The moment each of my children entered this world, I felt amazed, in awe, and scared out of my mind that I wouldn’t know how to raise them to be the people I want them to be. I didn’t know what I was doing.
With my first, I tried to control him. I worried about every little thing he said or did, afraid people might judge me for my child’s behavior. He was a reasonable child, though, easy to talk to, wanting to please. He’s brilliant and funny with a deep compassion within him that he’s too embarrassed to acknowledge at times. I love him fiercely and couldn’t ever imagine loving another child as much.
Then, I had my next. With my second, another son, I learned my heart held enough love for another. I think it was my first lesson in the unlimited capacity of love that we possess. From the very moment this son could express his unique personality, he did. But he was sensitive, kind, compassionate, even very early on. Because of that and because I had grown up a little, I no longer felt the need to control. Good thing, because he was definitely his own person. An old soul, some called him. A free spirit, others said. Both are true.
When Erin, my daughter, was born, I already knew I could love her as much as the other two. Excitement and joy-filled me, but fear swirled around inside me too, tempering my joy. Six years had passed since I’d had a baby. I finally thought I had the hang of raising my kids, my boy kids, anyway.
Having a girl presented totally new challenges.
I was so excited, but I was scared, especially as she grew, and I saw how different she was than I had ever been. That’s not a bad thing; I don’t mean that. I only mean that I was afraid her different personality would keep me from knowing how to help her in her times of need.
Confidence in myself has been slow to grow; I still lack confidence in my parenting and have resigned myself to the fact that I probably always will.
As my daughter heads into her teen years, I want to steer her in the right direction. I want her to be strong and confident in herself and in who she is as she battles the everyday issues teenage girls face.
Bible Verses for Teen Girls
Because I know I don’t always have the right things to say, I’ve learned to turn to God and His Word to help direct my daughter. If you’re looking for a nice, easy-to-relate-to bible for your preteen/teen, try this one which was created especially for girls ages 11 and up – *NLT Girls Life Application Study Bible.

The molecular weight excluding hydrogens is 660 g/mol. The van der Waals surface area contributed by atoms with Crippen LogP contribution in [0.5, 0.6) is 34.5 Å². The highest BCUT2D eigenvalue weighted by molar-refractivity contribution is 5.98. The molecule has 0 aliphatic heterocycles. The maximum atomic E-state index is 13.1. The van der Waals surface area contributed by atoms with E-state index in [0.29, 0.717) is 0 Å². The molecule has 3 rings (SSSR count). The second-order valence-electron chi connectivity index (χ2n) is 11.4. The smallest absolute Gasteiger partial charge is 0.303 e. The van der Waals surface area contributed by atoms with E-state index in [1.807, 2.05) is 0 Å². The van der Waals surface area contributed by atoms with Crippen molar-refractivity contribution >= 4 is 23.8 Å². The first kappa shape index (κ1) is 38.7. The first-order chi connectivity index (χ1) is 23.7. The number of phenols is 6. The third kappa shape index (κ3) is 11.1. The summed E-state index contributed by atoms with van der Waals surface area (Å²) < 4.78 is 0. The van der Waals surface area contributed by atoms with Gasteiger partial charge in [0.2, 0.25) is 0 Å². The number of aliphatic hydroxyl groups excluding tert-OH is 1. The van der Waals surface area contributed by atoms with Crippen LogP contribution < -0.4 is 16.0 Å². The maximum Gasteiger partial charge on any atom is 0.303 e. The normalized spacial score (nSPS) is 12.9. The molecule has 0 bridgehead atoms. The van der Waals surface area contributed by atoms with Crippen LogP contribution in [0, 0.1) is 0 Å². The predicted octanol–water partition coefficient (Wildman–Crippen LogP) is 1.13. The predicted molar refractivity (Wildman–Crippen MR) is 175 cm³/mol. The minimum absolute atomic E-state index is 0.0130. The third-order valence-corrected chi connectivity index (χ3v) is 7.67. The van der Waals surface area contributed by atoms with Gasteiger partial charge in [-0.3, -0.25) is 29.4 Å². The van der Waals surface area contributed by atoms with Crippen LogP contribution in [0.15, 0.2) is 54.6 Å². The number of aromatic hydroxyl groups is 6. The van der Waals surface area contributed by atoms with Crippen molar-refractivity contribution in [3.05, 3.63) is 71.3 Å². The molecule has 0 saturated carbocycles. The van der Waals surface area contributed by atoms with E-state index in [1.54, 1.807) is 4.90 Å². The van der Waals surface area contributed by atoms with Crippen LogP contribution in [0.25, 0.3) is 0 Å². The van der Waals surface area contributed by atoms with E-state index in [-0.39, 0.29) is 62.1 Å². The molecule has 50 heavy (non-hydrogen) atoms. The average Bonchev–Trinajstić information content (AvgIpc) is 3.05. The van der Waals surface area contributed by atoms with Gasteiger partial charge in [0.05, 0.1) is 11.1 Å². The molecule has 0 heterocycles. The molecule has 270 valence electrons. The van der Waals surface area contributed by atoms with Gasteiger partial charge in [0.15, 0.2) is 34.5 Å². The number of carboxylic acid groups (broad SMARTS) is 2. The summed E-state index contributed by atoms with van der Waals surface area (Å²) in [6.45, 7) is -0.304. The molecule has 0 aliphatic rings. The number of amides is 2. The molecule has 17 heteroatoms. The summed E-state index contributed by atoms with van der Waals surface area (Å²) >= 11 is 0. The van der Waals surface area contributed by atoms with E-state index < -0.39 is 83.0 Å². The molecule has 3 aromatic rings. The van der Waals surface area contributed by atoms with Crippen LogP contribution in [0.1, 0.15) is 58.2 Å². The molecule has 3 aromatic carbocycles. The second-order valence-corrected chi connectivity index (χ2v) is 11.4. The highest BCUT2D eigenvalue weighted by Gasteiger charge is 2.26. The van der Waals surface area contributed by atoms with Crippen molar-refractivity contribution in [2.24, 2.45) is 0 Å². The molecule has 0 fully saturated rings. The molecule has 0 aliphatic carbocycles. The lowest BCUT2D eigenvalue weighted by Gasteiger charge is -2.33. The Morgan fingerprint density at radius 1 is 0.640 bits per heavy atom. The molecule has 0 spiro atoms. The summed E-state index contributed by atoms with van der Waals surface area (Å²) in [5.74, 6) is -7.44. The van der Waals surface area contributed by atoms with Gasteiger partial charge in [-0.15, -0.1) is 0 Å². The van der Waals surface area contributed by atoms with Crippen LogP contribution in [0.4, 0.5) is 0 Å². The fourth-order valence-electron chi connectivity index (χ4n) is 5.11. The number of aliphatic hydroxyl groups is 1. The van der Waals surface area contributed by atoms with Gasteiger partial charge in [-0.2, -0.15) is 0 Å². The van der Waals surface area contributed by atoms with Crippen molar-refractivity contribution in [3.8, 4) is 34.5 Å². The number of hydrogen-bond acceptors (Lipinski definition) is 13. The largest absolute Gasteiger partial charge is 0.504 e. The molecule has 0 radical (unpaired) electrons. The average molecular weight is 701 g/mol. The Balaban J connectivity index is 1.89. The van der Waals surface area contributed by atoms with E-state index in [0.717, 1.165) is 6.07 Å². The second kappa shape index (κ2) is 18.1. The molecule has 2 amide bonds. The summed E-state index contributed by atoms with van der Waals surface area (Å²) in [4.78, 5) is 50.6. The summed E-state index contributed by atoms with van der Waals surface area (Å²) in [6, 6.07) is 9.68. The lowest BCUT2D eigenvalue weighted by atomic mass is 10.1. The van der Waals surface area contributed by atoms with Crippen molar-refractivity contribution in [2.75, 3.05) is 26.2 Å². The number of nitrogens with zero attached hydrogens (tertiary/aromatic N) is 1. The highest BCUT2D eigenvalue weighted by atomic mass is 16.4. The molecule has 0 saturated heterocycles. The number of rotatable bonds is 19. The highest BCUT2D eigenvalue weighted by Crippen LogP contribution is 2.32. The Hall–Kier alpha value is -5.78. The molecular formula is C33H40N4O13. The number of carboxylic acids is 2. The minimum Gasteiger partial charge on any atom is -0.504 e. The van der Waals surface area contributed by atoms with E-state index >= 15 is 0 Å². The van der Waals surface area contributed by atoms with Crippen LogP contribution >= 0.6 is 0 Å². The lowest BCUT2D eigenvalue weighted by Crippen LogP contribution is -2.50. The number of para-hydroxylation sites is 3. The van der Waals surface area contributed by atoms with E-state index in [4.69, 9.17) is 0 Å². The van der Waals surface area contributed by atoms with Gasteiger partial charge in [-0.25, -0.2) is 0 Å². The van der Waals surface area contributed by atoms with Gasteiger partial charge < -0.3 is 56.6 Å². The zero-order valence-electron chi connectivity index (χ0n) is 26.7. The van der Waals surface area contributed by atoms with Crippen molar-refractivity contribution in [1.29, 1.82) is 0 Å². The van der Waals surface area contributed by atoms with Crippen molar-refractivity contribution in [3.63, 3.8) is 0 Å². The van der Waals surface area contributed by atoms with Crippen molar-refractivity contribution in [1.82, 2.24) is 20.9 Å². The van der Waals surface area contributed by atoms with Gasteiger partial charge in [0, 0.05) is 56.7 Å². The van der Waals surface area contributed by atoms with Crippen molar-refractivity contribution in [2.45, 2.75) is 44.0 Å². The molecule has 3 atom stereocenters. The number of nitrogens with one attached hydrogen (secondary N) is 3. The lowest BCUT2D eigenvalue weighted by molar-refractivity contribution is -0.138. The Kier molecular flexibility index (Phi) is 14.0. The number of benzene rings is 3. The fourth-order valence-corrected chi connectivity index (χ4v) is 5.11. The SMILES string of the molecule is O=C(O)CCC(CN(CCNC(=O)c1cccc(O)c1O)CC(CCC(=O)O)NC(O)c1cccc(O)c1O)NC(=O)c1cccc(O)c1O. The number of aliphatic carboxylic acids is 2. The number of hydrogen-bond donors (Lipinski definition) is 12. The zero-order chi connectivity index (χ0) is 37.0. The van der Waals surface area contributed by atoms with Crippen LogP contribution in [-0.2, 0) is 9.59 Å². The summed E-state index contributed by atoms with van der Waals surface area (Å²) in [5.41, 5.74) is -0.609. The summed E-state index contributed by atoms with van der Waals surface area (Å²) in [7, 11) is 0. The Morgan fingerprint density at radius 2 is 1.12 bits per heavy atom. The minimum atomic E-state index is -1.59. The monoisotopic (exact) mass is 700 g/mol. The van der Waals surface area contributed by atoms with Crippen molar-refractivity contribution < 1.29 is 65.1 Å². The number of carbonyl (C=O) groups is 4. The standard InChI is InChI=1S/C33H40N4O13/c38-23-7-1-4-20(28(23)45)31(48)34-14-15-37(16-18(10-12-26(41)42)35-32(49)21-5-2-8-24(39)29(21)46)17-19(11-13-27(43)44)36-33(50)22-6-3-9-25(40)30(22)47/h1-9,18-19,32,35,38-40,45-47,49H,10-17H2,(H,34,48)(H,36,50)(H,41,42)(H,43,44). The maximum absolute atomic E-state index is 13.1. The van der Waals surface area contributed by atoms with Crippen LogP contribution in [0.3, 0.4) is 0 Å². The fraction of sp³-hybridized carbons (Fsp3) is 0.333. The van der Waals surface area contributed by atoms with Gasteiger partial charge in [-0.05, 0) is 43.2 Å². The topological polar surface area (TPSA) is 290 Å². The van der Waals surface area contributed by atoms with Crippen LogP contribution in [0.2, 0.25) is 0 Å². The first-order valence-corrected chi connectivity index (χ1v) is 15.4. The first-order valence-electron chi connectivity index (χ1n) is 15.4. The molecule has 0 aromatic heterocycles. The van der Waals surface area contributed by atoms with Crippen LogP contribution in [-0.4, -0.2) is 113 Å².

These are my favorite five verses that she and I turn to over and over as reminders that He is in control, that He has great plans for her, and that she can do all things with the strength He gives her (and it’s a great big strength!)
5 Bible Verses For Teen Girls
“For I know the plans I have for you,” declares the Lord, “plans to prosper you and not to harm you, plans to give you hope and a future.”
When Erin started 5th grade, she ran for class representative of student council. She didn’t win. To her dismay, she didn’t even come in second. “And, Mom,” she cried, “There were only three people running!”
Her heart was broken.
I turned to Jeremiah 29:11 to help parent her. We opened her Bible together, turned to the scripture, and read it together.
“Sis,” I told her. “This is the best time to learn and understand this verse. Sometimes things don’t go like we plan. It’s okay to be briefly disappointed that our expectations haven’t worked out, but don’t dwell on it. Instead, dwell on this verse and know that He has other plans in store for us and those plans will be perfect for you.”
Months later, I learned first hand how Erin had taken that scripture to heart. Something else at school hadn’t quite gone as she planned. As I walked by her room on my way to the living room, I heard her reciting, voice strong, “For I know the plans I have for you…”
“So we fix our eyes not on what is seen, but on what is unseen, since what is seen is temporary, but what is unseen is eternal.”
One recent Saturday, I picked Erin up earlier than expected from a sleepover because something terrible had happened. The night before, one of her closest school friends was involved in a head-on collision. Both parents died at the scene, a brother taken to a Columbia hospital in serious condition, my daughter’s friend taken to a Kansas City children’s hospital in critical condition.
My daughter cried. “Mom, this only happens in the movies. It’s not supposed to happen in real life! It doesn’t happen in real life!”
We sat together and hugged and cried and prayed, helpless in our inability to do anything for her friend except pray but knowing how important our praying would be.
Facing the harsh reality that these things do happen in real life comes too early in a person’s life. It’s so hard to understand. I told her that this world is temporary for all of us, even those we love, even ourselves. 2 Corinthians 4:18 reminds us of this.
We take comfort in the hope and joy of eternal life.
3. 1 John 3:18
“Dear children, let us not love with words or speech but with actions and in truth.”
Erin and I discussed people and how difficult they sometimes are to be around. She serves as part of her school’s student council (she kept on trying after her initial 5th-grade election loss, and she made it!) and had attended a planning meeting the day before.